Yolanda of Vianden (1231-17 December 1283)
Description and biography.
Dominican nuns of Augsburg founded the monastery ‘Marienthal’ in the county of
Lützelburg in the valley of the river Eisch, near the castle of Hollenfels, in
1232. This county (Luxembourg) was in possession of Countess Ermesinde II
(1186-17.12.1247), since 1197, after the death of Emperor Heinrich VI. But she
had to leave Namur to her nephew in Haina. So she lost her last base on the river
Countess Ermesinde II (1186-7.12.1247).
Luxembourg 1932, Mi 245-249; Sc B50-B58. Very expensive.
She recognized the foundation of Marienthal on 22 February 1238,
and favoured it.
The seal with the statue of Countess Ermesinde and the text:
SIGILLVM HERMESSENDIS COMITISSE DE LVXEMBVRG
ET DE RVPE
(ET DE RUPE = et Laroche: the city, now named La-Roche-en-Ardenne
in the province of Luxembourg. With thanks to Mr G. Bary.)
Luxembourg 1986, Mi 1159, Sc 762.
Now preserved in the National
Archives in Luxembourg.
She granted the charter of freedom to the towns of Echternach
Diedenhofen and to Luxembourg (1244).
Countess Ermesinde had a very good reputation.
Countess Ermesinde II handed over the letter of freedom to the inhabitants
of Echternach in 1236. Engraving by the Dutch painter P.H. Witkamp,
Luxembourg 1986, M 1158, Sc 761.
Prioress Yolanda of Mersch or of Vianden.
A famous prioress of Marienthal was Yolanda of Mersch, also named of Vianden (1231-17.12.1283).Yolanda, or Yolande, youngest daughter of Count Henry I of Vianden, joined the monastery of Marienthal against the wishes of her parents when she was very young.
The Dominican from the priory of Trier, Hermann von Veldenz,
tells in his epic, written in 1290, that Yolanda’s mother had hoped to arrange a
marriage into the nobility (to Walram of Monschau) in order to consolidate the
influence of the Counts of Vianden, especially in their relations with the
Counts of Luxembourg. Finally in 1245, when Yolanda was 14, her mother,
Margareta of Courteney (French: Marguerite de Courtenay), accompanied her to the
Dominican monastery of Marienthal where Yolanda unexpectedly fled into the
protection of its inner sanctuary and became a novice.
A year later, her mother returned, with the support of several Luxembourg noblemen, threatening to destroy the convent unless
Yolanda agreed to leave. The girl was thus persuaded to return to Vianden where her parents' once again attempted to change her wishes. But Yolanda did not waver. If anything, she was reinforced in her views through discussions with well-known Dominicans such as Walter von Meisemburg and Albertus Magnus (ca 1200-15.11.1283).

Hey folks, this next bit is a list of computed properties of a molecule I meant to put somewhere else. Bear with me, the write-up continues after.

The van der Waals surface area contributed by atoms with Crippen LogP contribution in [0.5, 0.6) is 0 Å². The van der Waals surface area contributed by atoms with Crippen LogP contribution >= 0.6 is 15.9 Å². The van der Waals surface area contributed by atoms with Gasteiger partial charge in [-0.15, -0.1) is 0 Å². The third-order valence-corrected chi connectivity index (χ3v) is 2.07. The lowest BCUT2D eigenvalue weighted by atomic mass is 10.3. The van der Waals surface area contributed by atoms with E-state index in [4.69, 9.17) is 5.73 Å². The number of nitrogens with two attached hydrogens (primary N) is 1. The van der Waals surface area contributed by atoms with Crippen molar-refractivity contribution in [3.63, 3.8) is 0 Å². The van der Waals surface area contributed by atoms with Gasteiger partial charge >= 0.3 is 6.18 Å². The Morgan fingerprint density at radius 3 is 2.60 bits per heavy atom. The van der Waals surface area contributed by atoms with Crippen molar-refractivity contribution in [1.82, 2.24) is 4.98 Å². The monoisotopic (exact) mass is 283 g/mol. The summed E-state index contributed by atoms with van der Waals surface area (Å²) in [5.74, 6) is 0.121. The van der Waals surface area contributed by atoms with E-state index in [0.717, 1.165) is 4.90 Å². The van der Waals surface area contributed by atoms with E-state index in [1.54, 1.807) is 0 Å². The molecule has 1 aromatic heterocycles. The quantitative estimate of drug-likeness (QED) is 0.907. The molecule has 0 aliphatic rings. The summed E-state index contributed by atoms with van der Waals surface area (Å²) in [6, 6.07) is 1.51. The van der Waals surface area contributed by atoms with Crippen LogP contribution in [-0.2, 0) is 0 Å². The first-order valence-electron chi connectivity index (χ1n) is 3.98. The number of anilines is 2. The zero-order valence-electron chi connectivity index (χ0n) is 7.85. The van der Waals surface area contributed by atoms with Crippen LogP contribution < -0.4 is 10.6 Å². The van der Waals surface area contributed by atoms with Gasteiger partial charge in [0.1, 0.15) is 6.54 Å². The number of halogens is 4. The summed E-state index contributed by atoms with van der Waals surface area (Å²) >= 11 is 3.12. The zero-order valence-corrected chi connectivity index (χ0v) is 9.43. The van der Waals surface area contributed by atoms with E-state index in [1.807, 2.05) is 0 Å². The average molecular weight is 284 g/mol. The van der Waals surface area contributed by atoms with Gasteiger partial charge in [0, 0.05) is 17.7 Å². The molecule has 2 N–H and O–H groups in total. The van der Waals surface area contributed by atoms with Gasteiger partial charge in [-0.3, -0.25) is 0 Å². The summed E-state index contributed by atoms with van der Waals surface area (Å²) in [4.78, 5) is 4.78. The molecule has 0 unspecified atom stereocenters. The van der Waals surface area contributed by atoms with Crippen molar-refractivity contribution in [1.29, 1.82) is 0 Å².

Her life in the monastery.
Finally, even her mother relented and agreed that Yolanda should return to Marienthal. Entering a life of prayer and charity, Yolanda went on to become the convent's prioress in 1258.
During this time she collected valuable relics for the monastery, many manuscripts for the library and could expand the territory. She lived in the monastery till her death in 1283. Interestingly, her mother also joined the monastery after the death of her husband Henry I during a crusade (1252).
There is little remaining evidence of the life of Yolanda apart
from a skull, said to be hers, which is displayed at the Gothic church of the
Trinitarians in Vianden (13th century). As the convent in Marienthal was closed
in the 18th century, there is little trace of her there today. In 1825 her grave
was discovered in the monastery.
The epics of Yolanda.
There are two epics of the life of Yolanda of Vianden.
Epic by the Dominican Hermann von Veldenz. 1290.
His work consists of 5,963 lines of rhyming couplets in Moselle Franconian with close similarities to today's Luxembourgish. Brother Hermann's epic appears to have lain in the Marienthal monastery for almost four centuries after he wrote it. Brother Hermann was inspired to write the story of her life and why she has become such a revered figure, above all, for Luxembourg's women.
In 1655 the then lost original was copied on paper by the Belgian
Jesuit, Alexander von Wiltheim. At the same time, Wiltheim wrote a life of
Yolanda in Latin based on Brother Hermann's Middle High German.
Then in November 1999, the Luxembourg linguist Guy Berg discovered the original manuscript, now known as the Codex Mariendalenis, in Ansembourg Castle, a short distance from Marienthal. This was a very important discovery as it is considered to be the oldest manuscript in Luxembourgish.
References: Bruder Hermann: Yolanda von Vianden. Moselfränkischer Text aus dem späten 13. Jahrhundert, übersetzt und kommentiert von Gerald Newton und Franz Lösel (Beiträge zur Luxemburger Sprach- und Volkskunde XXI, Sonderreihe Language and Culture in Medieval Luxembourg 1). Luxembourg 1999.
The second poem about Yolanda, by an anonymous English author,
has also recently come to light. Entitled Iölanda, a Tale of the Duchy of
Luxembourg, it was published in 1832. The author, who was told about Yolanda on
a visit to the castle in Vianden, was apparently aware of Brother Hermann's
account as he explains in his introduction that, for Romentic reasons, he has
changed the story so that it concludes with Iölanda's marriage.
References: Iölanda, a Tale of the Duchy of Luxembourg, anonymous poem in English (1832). D'Land Luxembourg. Retrieved 15 January 2007.
Other references see internet.
Sources: All from Wikipedia
The Black Madonna, wood sculpture from the 15th
of the monastery of Marienthal, today in the church of Saint
John in the city of Luxembourg.
Luxembourg 1963, Mi 672, Sc 394.
The seal of the
monastery 'Marienthal' with the Blessed Virgin
and Child from 1295.
Luxembourg 1974, Mi 881, Sc 545.
Cecilia and Valerian crowned
by angel’ from the church of Marienthal, now in the church of Hollenfels.
Luxembourg 1974, Mi 887 , Sc 534.
Yolanda Tower of the monastery 'Marienthal' in Eischthal.
Luxemburg 2006, Mi 1723, Sc -.
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